Pacific \ Local government service delivery
Equitable and efficient service delivery is at the heart of local government’s mandate. The resources in this section focus on the management and delivery of key strategic, corporate and technical services, ranging from those for which local government has direct responsibility, to shared service provision, and services for which local government is a partner.
Measuring Local Well-being: reflections on the Local Government (Community Well-Being) Amendment Bill. The Local Government (Community Well-being) Amendment Bill is designed to provide local authorities with greater legal freedom to make investments that will raise the well-being of their local community. The legislation is predicated on the assumption that people’s well-being is influenced by their local context. In order to identify the influence of changes in context generated by local investments, it is necessary to recognise that individuals differ in many ways and that the impact of any given investment can vary substantially from one person to the next. Indicators based on collections of individuals miss much of that variation. It is also necessary to recognise the variety of ways well-being can be measured. This short article raises both these issues by exploring three measures of well-being currently available on the 2018 Quality of Life survey.
Author: Philip S. Morrison Publisher: Policy Quarterly Publication year: 2019
The Institute for Governance and Policy Studies, in partnership with Victoria University of Wellington’s Health and Wellbeing distinctiveness theme steering group, hosted a symposium on ‘The Four Wellbeings for Local Government’ on 26 February 2019. The symposium heard brief presentations from eight invitees from local government, central government, the private sector and NGOs: Justin Lester, Lyn Patterson, Karen Thomas, Peter McKinlay, Wayne Mulligan, Meg Williams, Danielle Shanahan and Suzy Morrissey. Inspired by these addresses and by the ensuing discussion, this article considers what the reintroduction of the ‘four well-beings’ into the Local Government Act might mean for local decision making.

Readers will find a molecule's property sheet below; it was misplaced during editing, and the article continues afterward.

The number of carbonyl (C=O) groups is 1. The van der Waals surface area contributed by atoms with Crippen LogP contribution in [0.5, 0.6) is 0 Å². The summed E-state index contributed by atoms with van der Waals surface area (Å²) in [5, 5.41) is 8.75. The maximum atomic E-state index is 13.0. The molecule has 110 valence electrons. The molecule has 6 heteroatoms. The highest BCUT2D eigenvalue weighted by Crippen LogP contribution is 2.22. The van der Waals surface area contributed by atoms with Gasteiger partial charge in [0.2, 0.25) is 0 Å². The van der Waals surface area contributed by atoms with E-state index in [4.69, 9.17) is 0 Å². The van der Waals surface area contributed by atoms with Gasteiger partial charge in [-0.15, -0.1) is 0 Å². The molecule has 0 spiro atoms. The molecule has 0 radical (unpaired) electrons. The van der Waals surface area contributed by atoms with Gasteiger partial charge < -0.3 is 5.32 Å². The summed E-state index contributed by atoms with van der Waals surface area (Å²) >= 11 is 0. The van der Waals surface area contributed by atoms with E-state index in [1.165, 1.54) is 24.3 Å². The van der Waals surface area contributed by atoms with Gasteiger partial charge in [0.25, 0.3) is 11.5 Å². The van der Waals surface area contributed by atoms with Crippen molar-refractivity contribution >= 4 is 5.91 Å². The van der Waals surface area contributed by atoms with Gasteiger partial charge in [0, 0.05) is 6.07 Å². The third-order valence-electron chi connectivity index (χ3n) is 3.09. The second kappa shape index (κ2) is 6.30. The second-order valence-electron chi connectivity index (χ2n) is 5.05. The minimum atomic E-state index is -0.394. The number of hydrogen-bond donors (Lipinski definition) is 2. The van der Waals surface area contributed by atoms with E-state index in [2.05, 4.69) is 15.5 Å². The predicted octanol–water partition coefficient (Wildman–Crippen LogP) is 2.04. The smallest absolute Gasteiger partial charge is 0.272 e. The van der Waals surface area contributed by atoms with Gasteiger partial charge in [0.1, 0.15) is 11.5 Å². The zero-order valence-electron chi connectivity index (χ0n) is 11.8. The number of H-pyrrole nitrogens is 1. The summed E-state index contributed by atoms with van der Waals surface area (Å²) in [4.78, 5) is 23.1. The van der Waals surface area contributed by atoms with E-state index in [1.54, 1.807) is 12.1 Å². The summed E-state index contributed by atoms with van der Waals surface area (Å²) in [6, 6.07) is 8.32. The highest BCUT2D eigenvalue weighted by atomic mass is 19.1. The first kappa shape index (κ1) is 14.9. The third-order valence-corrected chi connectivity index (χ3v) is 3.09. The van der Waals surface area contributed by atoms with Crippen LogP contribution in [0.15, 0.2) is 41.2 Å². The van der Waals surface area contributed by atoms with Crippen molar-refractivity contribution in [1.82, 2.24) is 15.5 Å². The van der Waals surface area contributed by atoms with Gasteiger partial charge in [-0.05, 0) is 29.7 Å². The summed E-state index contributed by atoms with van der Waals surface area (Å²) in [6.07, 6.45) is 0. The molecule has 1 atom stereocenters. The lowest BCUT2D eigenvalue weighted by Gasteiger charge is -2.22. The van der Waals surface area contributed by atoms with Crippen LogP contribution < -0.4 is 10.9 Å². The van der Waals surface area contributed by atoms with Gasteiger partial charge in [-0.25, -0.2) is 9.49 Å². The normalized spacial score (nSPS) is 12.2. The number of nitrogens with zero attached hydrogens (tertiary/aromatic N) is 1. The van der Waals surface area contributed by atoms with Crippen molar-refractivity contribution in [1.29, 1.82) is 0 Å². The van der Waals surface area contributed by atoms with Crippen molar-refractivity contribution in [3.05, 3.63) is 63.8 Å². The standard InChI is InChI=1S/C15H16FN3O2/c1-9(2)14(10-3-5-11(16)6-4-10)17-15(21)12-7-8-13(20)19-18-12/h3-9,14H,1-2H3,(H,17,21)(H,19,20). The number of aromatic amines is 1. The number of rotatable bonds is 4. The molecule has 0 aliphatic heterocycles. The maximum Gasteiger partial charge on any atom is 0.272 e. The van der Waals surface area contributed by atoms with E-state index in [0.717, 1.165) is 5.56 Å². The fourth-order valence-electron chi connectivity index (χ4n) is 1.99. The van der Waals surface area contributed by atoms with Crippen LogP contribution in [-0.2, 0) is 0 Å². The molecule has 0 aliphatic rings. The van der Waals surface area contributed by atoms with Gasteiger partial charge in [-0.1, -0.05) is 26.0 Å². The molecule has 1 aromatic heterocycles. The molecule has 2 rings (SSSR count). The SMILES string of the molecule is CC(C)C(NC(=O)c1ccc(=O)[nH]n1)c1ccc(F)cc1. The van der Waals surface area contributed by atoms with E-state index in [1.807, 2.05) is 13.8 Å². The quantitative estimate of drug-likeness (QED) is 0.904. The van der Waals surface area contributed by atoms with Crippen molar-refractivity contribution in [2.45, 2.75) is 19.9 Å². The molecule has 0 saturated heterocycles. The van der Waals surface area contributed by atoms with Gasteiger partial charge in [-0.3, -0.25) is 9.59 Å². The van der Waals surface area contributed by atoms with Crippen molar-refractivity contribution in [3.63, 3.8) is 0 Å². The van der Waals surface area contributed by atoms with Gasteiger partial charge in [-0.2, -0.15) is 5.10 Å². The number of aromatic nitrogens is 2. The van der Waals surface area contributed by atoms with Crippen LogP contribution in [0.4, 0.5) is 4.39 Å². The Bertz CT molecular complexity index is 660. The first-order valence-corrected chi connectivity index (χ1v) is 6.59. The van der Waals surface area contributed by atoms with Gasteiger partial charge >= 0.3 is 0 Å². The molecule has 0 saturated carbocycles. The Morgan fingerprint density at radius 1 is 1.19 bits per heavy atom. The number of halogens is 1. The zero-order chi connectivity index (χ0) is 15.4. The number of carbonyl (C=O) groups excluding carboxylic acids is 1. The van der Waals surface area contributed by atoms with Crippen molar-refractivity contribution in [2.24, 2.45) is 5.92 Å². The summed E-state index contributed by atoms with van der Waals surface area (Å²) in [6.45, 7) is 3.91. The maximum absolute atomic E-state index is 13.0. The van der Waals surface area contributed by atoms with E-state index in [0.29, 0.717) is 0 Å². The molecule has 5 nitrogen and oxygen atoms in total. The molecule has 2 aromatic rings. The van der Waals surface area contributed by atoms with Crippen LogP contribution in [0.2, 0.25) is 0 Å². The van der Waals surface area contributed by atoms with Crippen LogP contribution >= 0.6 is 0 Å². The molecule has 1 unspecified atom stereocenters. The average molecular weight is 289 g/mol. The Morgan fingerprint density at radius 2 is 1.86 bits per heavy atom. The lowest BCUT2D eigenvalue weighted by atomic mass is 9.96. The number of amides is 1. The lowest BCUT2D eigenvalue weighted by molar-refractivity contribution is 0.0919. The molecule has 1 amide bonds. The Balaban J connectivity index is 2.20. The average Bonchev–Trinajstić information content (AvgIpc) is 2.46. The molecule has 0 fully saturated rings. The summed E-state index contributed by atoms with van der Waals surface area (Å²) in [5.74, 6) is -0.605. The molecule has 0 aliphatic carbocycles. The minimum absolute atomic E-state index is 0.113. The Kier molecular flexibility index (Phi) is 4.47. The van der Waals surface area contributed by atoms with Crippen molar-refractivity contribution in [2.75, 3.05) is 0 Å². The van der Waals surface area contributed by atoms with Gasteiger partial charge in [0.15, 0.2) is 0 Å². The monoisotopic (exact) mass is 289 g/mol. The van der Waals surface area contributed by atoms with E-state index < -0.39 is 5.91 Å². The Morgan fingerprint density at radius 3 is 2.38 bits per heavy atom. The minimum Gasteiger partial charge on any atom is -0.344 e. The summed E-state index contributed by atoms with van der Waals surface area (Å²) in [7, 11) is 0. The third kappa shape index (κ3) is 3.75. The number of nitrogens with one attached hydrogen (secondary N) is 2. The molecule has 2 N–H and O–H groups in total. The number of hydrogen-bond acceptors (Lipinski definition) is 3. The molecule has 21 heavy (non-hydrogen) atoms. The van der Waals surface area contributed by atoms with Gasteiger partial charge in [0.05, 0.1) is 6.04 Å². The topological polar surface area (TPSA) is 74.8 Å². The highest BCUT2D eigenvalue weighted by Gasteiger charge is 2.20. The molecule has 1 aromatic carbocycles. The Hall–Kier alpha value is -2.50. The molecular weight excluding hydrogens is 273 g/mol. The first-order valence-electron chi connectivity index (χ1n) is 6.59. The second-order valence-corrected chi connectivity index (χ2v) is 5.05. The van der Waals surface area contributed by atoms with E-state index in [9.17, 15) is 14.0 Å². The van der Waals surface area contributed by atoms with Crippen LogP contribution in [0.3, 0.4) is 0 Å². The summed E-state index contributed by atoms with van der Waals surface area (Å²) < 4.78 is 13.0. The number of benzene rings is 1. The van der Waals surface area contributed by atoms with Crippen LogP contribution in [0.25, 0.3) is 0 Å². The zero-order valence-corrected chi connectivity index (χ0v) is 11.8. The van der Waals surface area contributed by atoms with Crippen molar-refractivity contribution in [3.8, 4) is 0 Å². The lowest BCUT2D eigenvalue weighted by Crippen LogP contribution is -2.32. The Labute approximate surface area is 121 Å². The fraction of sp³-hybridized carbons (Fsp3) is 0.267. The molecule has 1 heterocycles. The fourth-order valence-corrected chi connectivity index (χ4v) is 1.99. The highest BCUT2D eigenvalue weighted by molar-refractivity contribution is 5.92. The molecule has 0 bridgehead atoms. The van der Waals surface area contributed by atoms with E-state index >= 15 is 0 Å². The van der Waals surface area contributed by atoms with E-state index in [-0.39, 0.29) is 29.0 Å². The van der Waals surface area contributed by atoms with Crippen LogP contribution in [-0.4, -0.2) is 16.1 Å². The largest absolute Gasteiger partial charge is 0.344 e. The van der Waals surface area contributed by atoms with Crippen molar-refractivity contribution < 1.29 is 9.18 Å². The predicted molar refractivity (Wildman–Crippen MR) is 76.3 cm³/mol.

Author: Arthur Grimes Publisher: Policy Quarterly Publication year: 2019
Localism is about citizens, not town halls. It engages, encourages and empowers citizens and their formal, semi-formal and informal groupings, street level to citywide, including not-for-profits. To be effective and constructive, citizen-centric localism needs to be bottom-up, not just top-down, driven by iterative interaction to fashion thought-through decisions. Digital technology enables this in ways not possible a decade ago. Local councils are the right level of government to develop and refine that interaction and thereby revitalise local – and in time national – democracy.
Author: Colin James Publisher: Policy Quarterly Publication year: 2019
he various facets of “measurement,” “comparison,” “evaluation,” and “monitoring” of government performance stubbornly continue to be topics of international relevance. Within this context, debates focusing on the subnational level of governance have been claiming more and more space in the academic and policy arenas. The extra attention given to the “local” is easier to explain. The decisions and actions of local executives have a very real and immediate impact on people’s lives. Local governments are the closest link to the State for the majority of the world population. They are responsible for crucial policy sectors such as spatial planning, transport, and utility services and are also the enablers of many social and cultural activities (LSE Cities 2016). While most people already lives in cities, urbanization trends will continue to put strain, but also relevance, on local government institutions around the globe. In fact, the decentralization of powers from nation states to local governments can currently be observed across jurisdictions.
Author: Nuno F. da Cruz Publisher: Global Encyclopedia of Public Administration, Public Policy, and Governance Publication year: 2016
Structural reform has been one of the most important and hotly contested features of modern local government. From North America to Europe to Australasia, local government boundaries have been redrawn over the last two decades. In many countries it seems that structural change has been the ‘default’ option to which successive generations of policy makers are irresistibly drawn time and time again. And yet the reasons for the extraordinary popularity of this particular policy instrument and, more importantly, its impacts are under-researched. There is a dearth of rigorous empirical analysis of the costs and benefits and the relative effectiveness of different kinds of structural change and different approaches to implementing them. The Theory and Practice of Local Government Reform, edited by Brian E. Dollery and Lorenzo Robotti, is then a very welcome attempt to address these issues in comprehensive and comparative fashion, which draws upon expert knowledge of recent developments from across an impressive range of different countries and contexts.
Author: Steve Martin Publisher: Commonwealth Journal of Local Governance Publication year: 2009